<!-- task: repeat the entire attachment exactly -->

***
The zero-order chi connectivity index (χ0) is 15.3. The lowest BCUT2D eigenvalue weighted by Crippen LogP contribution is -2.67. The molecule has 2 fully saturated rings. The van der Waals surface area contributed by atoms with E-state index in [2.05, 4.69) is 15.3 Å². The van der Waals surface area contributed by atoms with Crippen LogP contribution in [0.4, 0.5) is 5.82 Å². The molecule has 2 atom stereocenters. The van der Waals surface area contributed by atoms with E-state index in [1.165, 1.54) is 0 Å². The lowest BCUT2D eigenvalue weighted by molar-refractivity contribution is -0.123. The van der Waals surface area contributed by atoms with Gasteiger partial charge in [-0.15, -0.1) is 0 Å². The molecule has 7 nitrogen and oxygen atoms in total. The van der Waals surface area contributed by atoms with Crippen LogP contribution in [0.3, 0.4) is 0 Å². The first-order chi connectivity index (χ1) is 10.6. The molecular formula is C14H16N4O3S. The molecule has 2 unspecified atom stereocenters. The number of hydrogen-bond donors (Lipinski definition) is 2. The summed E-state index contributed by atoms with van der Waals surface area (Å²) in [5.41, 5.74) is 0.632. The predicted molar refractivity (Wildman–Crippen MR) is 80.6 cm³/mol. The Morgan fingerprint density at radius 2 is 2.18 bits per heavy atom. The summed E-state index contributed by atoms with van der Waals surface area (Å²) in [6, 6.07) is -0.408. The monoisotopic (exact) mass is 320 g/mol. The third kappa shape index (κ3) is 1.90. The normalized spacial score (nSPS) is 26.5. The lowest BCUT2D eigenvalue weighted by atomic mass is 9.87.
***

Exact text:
The zero-order chi connectivity index (χ0) is 15.3. The lowest BCUT2D eigenvalue weighted by Crippen LogP contribution is -2.67. The molecule has 2 fully saturated rings. The van der Waals surface area contributed by atoms with E-state index in [2.05, 4.69) is 15.3 Å². The van der Waals surface area contributed by atoms with Crippen LogP contribution in [0.4, 0.5) is 5.82 Å². The molecule has 2 atom stereocenters. The van der Waals surface area contributed by atoms with E-state index in [1.165, 1.54) is 0 Å². The lowest BCUT2D eigenvalue weighted by molar-refractivity contribution is -0.123. The van der Waals surface area contributed by atoms with Gasteiger partial charge in [-0.15, -0.1) is 0 Å². The molecule has 7 nitrogen and oxygen atoms in total. The van der Waals surface area contributed by atoms with Crippen LogP contribution in [0.3, 0.4) is 0 Å². The first-order chi connectivity index (χ1) is 10.6. The molecular formula is C14H16N4O3S. The molecule has 2 unspecified atom stereocenters. The number of hydrogen-bond donors (Lipinski definition) is 2. The summed E-state index contributed by atoms with van der Waals surface area (Å²) in [5.41, 5.74) is 0.632. The predicted molar refractivity (Wildman–Crippen MR) is 80.6 cm³/mol. The Morgan fingerprint density at radius 2 is 2.18 bits per heavy atom. The summed E-state index contributed by atoms with van der Waals surface area (Å²) in [6, 6.07) is -0.408. The monoisotopic (exact) mass is 320 g/mol. The third kappa shape index (κ3) is 1.90. The normalized spacial score (nSPS) is 26.5. The lowest BCUT2D eigenvalue weighted by atomic mass is 9.87.